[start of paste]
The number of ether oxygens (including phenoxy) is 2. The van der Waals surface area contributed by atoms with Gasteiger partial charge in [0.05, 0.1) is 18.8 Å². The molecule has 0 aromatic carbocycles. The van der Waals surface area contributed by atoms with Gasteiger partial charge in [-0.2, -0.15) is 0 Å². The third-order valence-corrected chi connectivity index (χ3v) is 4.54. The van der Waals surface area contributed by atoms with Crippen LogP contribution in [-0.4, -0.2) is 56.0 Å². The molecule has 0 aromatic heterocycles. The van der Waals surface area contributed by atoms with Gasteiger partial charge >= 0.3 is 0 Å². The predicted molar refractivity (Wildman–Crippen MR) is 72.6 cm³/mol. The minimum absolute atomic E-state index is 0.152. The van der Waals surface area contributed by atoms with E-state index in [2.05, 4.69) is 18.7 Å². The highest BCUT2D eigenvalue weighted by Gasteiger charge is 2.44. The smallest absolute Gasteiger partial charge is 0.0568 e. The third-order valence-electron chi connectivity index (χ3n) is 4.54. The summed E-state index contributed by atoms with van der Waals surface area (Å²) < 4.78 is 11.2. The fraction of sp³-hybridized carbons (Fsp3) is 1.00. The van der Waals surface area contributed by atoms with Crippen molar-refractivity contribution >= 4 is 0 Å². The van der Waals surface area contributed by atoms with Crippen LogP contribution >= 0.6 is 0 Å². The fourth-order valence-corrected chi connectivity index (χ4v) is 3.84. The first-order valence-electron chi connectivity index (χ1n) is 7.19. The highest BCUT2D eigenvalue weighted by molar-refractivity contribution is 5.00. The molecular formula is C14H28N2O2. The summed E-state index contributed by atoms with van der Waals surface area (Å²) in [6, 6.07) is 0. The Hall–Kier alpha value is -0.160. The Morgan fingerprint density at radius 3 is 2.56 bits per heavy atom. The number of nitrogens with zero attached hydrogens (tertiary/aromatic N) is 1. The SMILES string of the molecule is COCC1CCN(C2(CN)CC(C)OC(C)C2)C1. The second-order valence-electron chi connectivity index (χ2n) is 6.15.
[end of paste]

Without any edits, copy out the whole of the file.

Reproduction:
The number of ether oxygens (including phenoxy) is 2. The van der Waals surface area contributed by atoms with Gasteiger partial charge in [0.05, 0.1) is 18.8 Å². The molecule has 0 aromatic carbocycles. The van der Waals surface area contributed by atoms with Gasteiger partial charge in [-0.2, -0.15) is 0 Å². The third-order valence-corrected chi connectivity index (χ3v) is 4.54. The van der Waals surface area contributed by atoms with Crippen LogP contribution in [-0.4, -0.2) is 56.0 Å². The molecule has 0 aromatic heterocycles. The van der Waals surface area contributed by atoms with Gasteiger partial charge >= 0.3 is 0 Å². The predicted molar refractivity (Wildman–Crippen MR) is 72.6 cm³/mol. The minimum absolute atomic E-state index is 0.152. The van der Waals surface area contributed by atoms with E-state index in [2.05, 4.69) is 18.7 Å². The highest BCUT2D eigenvalue weighted by Gasteiger charge is 2.44. The smallest absolute Gasteiger partial charge is 0.0568 e. The third-order valence-electron chi connectivity index (χ3n) is 4.54. The summed E-state index contributed by atoms with van der Waals surface area (Å²) < 4.78 is 11.2. The fraction of sp³-hybridized carbons (Fsp3) is 1.00. The van der Waals surface area contributed by atoms with Crippen molar-refractivity contribution >= 4 is 0 Å². The van der Waals surface area contributed by atoms with Crippen LogP contribution >= 0.6 is 0 Å². The fourth-order valence-corrected chi connectivity index (χ4v) is 3.84. The first-order valence-electron chi connectivity index (χ1n) is 7.19. The highest BCUT2D eigenvalue weighted by molar-refractivity contribution is 5.00. The molecular formula is C14H28N2O2. The summed E-state index contributed by atoms with van der Waals surface area (Å²) in [6, 6.07) is 0. The Hall–Kier alpha value is -0.160. The Morgan fingerprint density at radius 3 is 2.56 bits per heavy atom. The number of nitrogens with zero attached hydrogens (tertiary/aromatic N) is 1. The SMILES string of the molecule is COCC1CCN(C2(CN)CC(C)OC(C)C2)C1. The second-order valence-electron chi connectivity index (χ2n) is 6.15.